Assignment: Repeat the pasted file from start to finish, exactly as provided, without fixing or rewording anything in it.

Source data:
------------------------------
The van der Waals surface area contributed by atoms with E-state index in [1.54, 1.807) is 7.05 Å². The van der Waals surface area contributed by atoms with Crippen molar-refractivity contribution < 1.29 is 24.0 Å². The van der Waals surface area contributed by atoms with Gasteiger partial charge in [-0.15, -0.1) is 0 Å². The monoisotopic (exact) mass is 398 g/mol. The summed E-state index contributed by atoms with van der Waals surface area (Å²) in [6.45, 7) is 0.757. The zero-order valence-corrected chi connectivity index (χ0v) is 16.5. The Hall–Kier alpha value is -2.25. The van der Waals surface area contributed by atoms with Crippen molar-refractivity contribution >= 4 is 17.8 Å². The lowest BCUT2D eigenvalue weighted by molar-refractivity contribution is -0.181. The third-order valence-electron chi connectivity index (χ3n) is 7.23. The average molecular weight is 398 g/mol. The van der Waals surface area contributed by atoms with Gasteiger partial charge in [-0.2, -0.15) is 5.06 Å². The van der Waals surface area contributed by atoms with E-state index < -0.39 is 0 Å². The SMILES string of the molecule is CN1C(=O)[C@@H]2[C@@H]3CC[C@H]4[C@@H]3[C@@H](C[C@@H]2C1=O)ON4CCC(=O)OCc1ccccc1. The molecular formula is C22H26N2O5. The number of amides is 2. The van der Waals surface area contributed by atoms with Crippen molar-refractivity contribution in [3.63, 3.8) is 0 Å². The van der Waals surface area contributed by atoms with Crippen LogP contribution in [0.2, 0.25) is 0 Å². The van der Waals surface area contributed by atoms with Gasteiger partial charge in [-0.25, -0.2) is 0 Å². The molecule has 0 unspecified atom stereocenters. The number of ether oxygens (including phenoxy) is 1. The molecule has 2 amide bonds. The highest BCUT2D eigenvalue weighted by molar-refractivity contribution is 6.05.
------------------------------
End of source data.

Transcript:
The van der Waals surface area contributed by atoms with E-state index in [1.54, 1.807) is 7.05 Å². The van der Waals surface area contributed by atoms with Crippen molar-refractivity contribution < 1.29 is 24.0 Å². The van der Waals surface area contributed by atoms with Gasteiger partial charge in [-0.15, -0.1) is 0 Å². The monoisotopic (exact) mass is 398 g/mol. The summed E-state index contributed by atoms with van der Waals surface area (Å²) in [6.45, 7) is 0.757. The zero-order valence-corrected chi connectivity index (χ0v) is 16.5. The Hall–Kier alpha value is -2.25. The van der Waals surface area contributed by atoms with Crippen molar-refractivity contribution >= 4 is 17.8 Å². The lowest BCUT2D eigenvalue weighted by molar-refractivity contribution is -0.181. The third-order valence-electron chi connectivity index (χ3n) is 7.23. The average molecular weight is 398 g/mol. The van der Waals surface area contributed by atoms with Gasteiger partial charge in [-0.2, -0.15) is 5.06 Å². The van der Waals surface area contributed by atoms with E-state index < -0.39 is 0 Å². The SMILES string of the molecule is CN1C(=O)[C@@H]2[C@@H]3CC[C@H]4[C@@H]3[C@@H](C[C@@H]2C1=O)ON4CCC(=O)OCc1ccccc1. The molecular formula is C22H26N2O5. The number of amides is 2. The van der Waals surface area contributed by atoms with Crippen molar-refractivity contribution in [3.63, 3.8) is 0 Å². The van der Waals surface area contributed by atoms with Crippen LogP contribution in [0.2, 0.25) is 0 Å². The van der Waals surface area contributed by atoms with Gasteiger partial charge in [-0.25, -0.2) is 0 Å². The molecule has 0 unspecified atom stereocenters. The number of ether oxygens (including phenoxy) is 1. The molecule has 2 amide bonds. The highest BCUT2D eigenvalue weighted by molar-refractivity contribution is 6.05.